Yesterday, March 4, 2013, the Cairo Institute for Human Rights Studies – in collaboration with Nazra for Feminist Studies, the New Woman Foundation, and the Tunisian Association of Democratic Women – presented an oral intervention on the state of women human rights defenders in North African countries before the United Nations Human Rights Council, whose 22nd session is currently convened in Geneva. The intervention addressed the extent to which Arab women in Egypt, Tunisia, and Libya are able to exercise their rights and to participate in setting the transitional courses in their countries. This intervention came in response to the annual report of the UN High Commissioner for Human Rights, which discussed the state of human rights in the world.
The four organizations stated that the frequent cases of sexual harassment and rape witnessed recently in Egypt in the context of demonstrations reflect rights violations and the state of impunity which continues unabated in the country. Such acts result in the marginalization of the role of women in society and restrict women’s political participation, including in peaceful protests. The intervention asserted, “In all cases, the state authorities have taken no action to prevent these attacks or hold those responsible to account. Instead, the Prime Minister and members of Parliament issued statements blaming these attacks on the women themselves. The failure of the authorities to fulfill their responsibility to secure public spaces for women has resulted in marginalization of women and restricted their participation in protests and public affairs.”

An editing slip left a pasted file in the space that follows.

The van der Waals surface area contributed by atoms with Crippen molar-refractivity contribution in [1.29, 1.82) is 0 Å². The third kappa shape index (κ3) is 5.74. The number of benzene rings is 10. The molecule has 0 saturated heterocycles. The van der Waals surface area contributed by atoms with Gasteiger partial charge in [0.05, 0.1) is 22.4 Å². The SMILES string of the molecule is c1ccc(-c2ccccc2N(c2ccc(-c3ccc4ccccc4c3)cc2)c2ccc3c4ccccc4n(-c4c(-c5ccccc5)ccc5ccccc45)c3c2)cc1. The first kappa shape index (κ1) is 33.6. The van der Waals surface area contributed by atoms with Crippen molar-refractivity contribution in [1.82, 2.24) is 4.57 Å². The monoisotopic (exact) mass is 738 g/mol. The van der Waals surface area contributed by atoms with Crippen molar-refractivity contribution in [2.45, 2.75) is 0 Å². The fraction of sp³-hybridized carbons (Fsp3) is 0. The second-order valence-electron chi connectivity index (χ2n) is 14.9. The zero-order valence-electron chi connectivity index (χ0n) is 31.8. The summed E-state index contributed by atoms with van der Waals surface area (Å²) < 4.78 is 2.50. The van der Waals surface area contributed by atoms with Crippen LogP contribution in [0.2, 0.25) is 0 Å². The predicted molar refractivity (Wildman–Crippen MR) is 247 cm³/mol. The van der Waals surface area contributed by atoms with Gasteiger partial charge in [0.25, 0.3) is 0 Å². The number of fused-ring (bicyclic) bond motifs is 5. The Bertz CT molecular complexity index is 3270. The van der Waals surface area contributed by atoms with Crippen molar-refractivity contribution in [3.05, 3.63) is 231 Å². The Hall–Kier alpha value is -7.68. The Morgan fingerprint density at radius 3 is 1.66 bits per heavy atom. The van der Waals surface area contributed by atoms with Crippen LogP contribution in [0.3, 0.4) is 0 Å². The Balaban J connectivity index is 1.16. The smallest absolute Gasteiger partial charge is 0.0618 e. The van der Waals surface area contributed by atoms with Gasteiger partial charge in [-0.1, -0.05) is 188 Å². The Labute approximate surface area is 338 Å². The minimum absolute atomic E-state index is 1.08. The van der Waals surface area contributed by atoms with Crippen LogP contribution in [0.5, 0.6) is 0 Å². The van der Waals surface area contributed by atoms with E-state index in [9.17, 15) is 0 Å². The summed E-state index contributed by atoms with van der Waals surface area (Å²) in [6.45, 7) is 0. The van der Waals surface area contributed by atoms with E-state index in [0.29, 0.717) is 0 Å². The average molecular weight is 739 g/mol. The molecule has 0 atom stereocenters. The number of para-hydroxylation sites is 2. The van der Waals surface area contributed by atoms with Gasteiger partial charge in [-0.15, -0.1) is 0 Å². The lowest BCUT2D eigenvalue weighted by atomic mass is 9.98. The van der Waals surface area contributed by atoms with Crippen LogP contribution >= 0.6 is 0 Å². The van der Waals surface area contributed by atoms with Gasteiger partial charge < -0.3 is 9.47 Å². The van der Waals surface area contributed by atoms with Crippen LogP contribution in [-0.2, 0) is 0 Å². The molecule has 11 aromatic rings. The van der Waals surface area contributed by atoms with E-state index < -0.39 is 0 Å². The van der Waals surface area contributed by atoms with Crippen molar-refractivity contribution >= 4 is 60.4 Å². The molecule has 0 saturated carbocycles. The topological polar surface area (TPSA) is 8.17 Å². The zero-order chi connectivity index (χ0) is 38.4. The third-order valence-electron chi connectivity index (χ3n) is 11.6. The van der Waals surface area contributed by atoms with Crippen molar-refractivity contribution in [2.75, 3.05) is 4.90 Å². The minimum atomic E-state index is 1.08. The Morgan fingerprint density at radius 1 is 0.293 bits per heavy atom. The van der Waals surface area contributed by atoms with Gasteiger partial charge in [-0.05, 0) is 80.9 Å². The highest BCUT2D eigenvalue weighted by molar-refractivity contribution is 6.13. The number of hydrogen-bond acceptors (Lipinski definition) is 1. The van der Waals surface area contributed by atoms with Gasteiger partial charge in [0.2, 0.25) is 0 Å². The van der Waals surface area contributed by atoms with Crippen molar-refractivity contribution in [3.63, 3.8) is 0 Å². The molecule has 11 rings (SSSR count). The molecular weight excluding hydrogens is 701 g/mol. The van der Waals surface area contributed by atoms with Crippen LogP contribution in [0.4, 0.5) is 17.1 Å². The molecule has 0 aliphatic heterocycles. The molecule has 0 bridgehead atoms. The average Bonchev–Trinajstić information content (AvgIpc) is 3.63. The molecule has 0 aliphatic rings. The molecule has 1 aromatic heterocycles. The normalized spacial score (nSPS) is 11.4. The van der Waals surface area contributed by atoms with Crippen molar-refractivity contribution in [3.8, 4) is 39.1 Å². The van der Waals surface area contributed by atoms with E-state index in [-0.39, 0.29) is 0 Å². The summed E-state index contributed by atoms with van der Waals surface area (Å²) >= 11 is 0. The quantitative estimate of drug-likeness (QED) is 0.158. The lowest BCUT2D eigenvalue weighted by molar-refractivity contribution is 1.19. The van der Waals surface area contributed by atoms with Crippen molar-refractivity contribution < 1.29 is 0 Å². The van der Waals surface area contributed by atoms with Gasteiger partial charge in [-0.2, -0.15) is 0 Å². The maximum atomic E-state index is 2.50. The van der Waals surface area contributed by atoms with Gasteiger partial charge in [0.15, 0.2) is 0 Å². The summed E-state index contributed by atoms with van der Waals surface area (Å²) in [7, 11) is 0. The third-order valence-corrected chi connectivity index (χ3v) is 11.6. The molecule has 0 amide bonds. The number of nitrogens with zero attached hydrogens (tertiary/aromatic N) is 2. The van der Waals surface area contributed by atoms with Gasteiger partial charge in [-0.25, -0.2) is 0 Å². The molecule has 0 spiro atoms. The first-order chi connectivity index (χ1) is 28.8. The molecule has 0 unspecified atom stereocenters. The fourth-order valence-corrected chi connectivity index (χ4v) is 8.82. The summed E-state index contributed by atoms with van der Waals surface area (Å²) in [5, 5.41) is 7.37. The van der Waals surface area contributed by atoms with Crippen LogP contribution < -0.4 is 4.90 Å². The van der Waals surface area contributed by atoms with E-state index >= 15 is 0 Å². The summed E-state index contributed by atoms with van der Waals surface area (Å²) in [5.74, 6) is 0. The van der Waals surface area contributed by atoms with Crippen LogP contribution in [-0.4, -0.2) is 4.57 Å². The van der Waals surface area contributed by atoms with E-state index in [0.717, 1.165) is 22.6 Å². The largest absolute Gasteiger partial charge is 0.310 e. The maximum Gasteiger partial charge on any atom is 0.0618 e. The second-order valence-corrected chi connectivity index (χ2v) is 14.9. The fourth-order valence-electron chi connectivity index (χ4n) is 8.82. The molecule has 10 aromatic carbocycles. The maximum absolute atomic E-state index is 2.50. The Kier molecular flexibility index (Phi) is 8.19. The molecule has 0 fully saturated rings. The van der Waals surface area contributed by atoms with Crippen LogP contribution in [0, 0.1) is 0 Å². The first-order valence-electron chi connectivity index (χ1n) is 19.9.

In reference to Libya, the intervention pointed out that Libyan women continue their struggle to ensure their representation in the upcoming Constituent Assembly as well as the inclusion of provisions supporting and protecting equality between men and women and outlawing discrimination based on sex in the new Libyan constitution. Meanwhile, Tunisian women recently succeeded in ensuring the inclusion of direct references to gender equality and the responsibility of the state to protect women’s rights in the most recent draft of the Tunisian constitution – representing a major improvement from the previous draft.
The intervention called upon the High Commissioner for Human Rights and UN member states to take action to protect the role of women in transitional periods and to speak out strongly and regularly when women are targeted simply for exercising their rights as citizens and human beings.
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